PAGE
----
Frontier Relations in the Logan District

Prepared by: 
Karen Laughton

The history of race relations between early settlers and indigenous people in the Logan district has been recorded by Europeans in government records, newspapers, manuscripts and journals, amounting to a fairly ethnocentric record of the contact between the pastoralists, the native police and the Yugambeh. In some instances the records contradict each other, a reminder that they present perspectives and recollections, rather than objective records of events. However, Yugambeh people themselves have used the extant records to reconstruct an Indigenous perspective on the early settlement of the Logan district. The limited documents available suggest that the relations between the early settlers of the Logan district, the Native Police and the Yugambeh was at times volatile, while at others relatively peaceful and respectful. In particular one individual, Bilin Bilin, emerges as an indigenous diplomat at the interface of race relations in the Logan area.



Pre-settlement history

The Yugambeh people consist of eight traditional family groups identified as Mununjali, Wanagerriburra, Migunburri, Gugingin, Birinburra, Bullongin, Minjungbal, and Kombumerri (spelling may vary between different sources)[1]Archaeologists estimate that these families have been living in the Yugambeh region between the Logan and Tweed Rivers for over 24, 000 years. There are no official documents available that record how many Aborigines were living in the Yugambeh region at the time of early settlement of the Logan River. Similarly, there are few that describe the relations between the pastoralists, the native police and the Yugambeh Aborigines during the settlement period.[2] 
In August 1826 Captain Patrick Logan explored the Logan River, naming it the River Darling in honour of Governor Darling. In 1827 Governor Darling returned the compliment by renaming it the “Logan River”. To the local Yugambeh Aborigines it was known as Dugulumba.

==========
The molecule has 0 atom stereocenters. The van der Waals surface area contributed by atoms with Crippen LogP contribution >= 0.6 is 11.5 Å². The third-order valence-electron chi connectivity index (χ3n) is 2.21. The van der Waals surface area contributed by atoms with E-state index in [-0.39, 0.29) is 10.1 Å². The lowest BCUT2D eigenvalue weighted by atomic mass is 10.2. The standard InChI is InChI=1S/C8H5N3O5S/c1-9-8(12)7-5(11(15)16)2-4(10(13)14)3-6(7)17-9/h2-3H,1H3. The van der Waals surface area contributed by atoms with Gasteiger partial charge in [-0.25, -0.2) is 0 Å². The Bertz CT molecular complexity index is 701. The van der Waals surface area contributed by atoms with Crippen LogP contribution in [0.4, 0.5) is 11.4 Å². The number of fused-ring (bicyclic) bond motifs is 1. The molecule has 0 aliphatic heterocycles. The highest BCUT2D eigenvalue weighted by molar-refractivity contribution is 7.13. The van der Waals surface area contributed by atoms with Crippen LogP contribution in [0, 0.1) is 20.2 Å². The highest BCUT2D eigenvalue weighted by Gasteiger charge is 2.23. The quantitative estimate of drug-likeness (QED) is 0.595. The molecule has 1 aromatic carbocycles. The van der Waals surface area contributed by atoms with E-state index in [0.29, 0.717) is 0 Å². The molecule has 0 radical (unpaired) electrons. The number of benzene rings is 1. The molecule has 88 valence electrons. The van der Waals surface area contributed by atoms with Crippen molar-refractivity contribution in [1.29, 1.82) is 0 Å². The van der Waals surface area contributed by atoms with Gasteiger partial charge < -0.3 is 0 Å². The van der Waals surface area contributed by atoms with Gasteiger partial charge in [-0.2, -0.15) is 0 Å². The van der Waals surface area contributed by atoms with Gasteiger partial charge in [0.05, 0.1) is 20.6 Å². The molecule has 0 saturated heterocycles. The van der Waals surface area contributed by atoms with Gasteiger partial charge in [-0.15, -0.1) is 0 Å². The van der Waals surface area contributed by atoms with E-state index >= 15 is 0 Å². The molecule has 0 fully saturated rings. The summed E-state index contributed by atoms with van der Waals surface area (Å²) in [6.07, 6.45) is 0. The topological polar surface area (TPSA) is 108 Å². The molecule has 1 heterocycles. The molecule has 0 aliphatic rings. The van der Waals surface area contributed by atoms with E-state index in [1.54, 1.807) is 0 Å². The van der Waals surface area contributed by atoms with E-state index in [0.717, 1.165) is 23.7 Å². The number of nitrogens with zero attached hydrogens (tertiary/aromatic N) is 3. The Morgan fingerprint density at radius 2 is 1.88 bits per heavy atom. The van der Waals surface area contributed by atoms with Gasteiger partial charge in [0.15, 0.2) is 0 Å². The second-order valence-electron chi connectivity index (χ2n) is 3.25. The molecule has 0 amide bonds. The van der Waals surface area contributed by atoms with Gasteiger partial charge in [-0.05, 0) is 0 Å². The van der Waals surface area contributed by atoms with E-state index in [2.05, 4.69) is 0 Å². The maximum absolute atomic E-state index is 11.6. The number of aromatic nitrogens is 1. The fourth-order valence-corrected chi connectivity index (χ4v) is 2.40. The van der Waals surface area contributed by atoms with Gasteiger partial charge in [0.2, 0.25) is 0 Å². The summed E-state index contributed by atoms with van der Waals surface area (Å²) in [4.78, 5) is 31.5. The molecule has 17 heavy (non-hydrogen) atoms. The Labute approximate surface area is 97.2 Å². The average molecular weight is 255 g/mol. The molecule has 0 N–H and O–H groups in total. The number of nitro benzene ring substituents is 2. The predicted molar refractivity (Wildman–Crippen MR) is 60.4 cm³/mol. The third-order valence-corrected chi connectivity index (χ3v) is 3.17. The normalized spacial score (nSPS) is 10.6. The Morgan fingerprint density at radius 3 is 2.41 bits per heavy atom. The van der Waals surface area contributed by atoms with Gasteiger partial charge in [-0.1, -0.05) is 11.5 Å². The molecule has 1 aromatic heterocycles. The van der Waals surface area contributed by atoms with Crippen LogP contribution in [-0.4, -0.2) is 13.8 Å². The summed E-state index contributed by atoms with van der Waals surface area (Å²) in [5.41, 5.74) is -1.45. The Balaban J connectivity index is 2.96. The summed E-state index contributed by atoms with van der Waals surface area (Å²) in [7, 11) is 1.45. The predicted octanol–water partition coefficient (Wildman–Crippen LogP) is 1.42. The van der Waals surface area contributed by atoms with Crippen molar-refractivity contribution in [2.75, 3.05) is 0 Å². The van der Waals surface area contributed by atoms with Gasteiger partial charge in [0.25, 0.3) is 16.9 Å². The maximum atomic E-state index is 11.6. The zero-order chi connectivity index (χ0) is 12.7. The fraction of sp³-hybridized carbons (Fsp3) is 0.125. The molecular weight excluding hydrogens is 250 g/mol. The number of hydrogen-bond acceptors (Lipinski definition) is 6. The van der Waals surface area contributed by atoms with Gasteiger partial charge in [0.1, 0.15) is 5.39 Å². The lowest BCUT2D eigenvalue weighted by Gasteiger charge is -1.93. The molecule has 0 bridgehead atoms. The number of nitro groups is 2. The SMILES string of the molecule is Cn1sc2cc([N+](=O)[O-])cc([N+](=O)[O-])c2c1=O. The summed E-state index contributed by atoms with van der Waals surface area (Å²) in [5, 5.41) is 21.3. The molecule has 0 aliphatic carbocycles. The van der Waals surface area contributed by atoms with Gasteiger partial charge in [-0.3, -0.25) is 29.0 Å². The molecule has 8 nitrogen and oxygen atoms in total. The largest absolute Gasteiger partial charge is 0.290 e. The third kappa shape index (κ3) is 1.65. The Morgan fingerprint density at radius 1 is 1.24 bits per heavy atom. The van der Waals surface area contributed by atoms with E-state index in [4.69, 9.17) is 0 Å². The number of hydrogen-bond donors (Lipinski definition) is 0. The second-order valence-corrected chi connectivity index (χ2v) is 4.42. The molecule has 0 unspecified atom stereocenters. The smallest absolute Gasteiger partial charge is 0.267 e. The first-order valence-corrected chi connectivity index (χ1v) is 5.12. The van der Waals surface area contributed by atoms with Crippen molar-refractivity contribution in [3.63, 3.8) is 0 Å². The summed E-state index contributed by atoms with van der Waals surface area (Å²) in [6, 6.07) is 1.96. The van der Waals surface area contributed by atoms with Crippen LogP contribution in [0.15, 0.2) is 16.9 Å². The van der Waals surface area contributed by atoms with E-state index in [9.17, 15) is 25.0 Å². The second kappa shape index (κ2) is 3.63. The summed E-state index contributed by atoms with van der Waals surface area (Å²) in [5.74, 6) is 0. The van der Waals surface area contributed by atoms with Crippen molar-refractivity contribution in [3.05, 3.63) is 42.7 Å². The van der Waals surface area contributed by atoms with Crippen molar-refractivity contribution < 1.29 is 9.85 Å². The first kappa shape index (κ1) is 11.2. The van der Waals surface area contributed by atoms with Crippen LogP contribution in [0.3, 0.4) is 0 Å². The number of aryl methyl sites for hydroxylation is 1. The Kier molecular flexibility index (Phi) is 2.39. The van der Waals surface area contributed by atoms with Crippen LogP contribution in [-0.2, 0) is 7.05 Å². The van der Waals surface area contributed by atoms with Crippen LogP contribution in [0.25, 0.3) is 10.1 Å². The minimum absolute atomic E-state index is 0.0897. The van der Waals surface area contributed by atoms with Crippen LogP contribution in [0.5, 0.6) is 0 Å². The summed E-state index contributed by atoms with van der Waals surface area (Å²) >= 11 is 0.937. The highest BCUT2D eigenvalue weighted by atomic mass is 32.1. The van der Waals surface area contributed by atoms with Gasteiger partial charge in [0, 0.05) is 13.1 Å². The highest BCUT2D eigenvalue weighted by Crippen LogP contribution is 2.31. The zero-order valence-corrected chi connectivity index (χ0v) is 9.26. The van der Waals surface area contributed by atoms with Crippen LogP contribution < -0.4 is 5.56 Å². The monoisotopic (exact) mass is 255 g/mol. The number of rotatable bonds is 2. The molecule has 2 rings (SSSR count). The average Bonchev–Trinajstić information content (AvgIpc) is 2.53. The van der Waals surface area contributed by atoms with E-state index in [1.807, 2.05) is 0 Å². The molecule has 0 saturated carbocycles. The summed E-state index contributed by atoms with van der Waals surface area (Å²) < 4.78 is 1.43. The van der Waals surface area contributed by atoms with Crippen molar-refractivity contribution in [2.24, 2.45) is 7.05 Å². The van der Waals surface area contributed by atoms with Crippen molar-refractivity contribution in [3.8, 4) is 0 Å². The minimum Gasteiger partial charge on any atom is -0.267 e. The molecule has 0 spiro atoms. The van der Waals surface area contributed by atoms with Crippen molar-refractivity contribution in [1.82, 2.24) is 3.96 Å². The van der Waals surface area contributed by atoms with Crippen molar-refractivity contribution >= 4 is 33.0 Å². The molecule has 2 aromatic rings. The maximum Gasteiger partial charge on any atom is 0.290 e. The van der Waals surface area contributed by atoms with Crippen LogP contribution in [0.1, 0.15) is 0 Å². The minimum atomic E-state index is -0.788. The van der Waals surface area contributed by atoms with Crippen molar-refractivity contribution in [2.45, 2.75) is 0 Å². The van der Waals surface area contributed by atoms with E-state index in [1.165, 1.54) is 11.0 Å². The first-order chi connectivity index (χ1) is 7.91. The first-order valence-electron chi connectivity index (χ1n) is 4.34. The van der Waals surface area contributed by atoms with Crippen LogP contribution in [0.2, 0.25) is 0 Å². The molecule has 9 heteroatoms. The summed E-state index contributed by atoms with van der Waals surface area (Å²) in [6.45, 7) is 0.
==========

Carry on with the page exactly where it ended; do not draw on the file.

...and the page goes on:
Map of the Yugambeh area
Source: Yugambeh Language and Heritage Research Centre

Native Police

With the arrival of early settlers to the Logan district in the early 1840s and the establishment of grazing leases, conflict arose as the Yugambeh Aborigines began to resist the loss of their land. In response to this resistance the Native Mounted Police were deployed to the district.[3]
While there is little documented evidence of the conflict between the Native Police and the Yugambeh, recollections by Bullumm (John Allen) in the 1914 Queensland Parliamentary Papers provide a glimpse of the violence that occurred.[4]
About his earliest impression of things was when a party of his tribe was surprised by troopers at Mt Witheren. The blacks – men, women, and children – were in a dell at the base of a cliff. Suddenly a body of troopers appeared on the cliff and without warning opened fire on the defenceless party below. Bullumm remembers the horror of the time, of being seized by a gin and carried to cover, of cowering under the cliff and hearing the shots ringing overhead, of the rush through the scrub to get away from the sound of the death-dealing guns. In this affair only two were killed, an old man and a gin. Those sheltered under the cliff could hear the talk of the black troopers, who really did not want to kill, but who tried to impress upon the white officer in charge the big number they had slaughtered. This police raid – one of many – had the usual excuse; the blacks had killed cattle and therefore had to be taught to let the cattle alone.[5]
Native Mounted Police in Queensland, 1863
Source: National Archives Australia
During evidence given by Lieutenant Frederick Wheeler, an officer of the Native Mounted Police, to the Select Committee on the Native Police Force in Brisbane in 1861, Lt Wheeler explains that such responses as these were due to an inability to determine who the guilty Aboriginal person was. Consequently, he held the entire tribe responsible.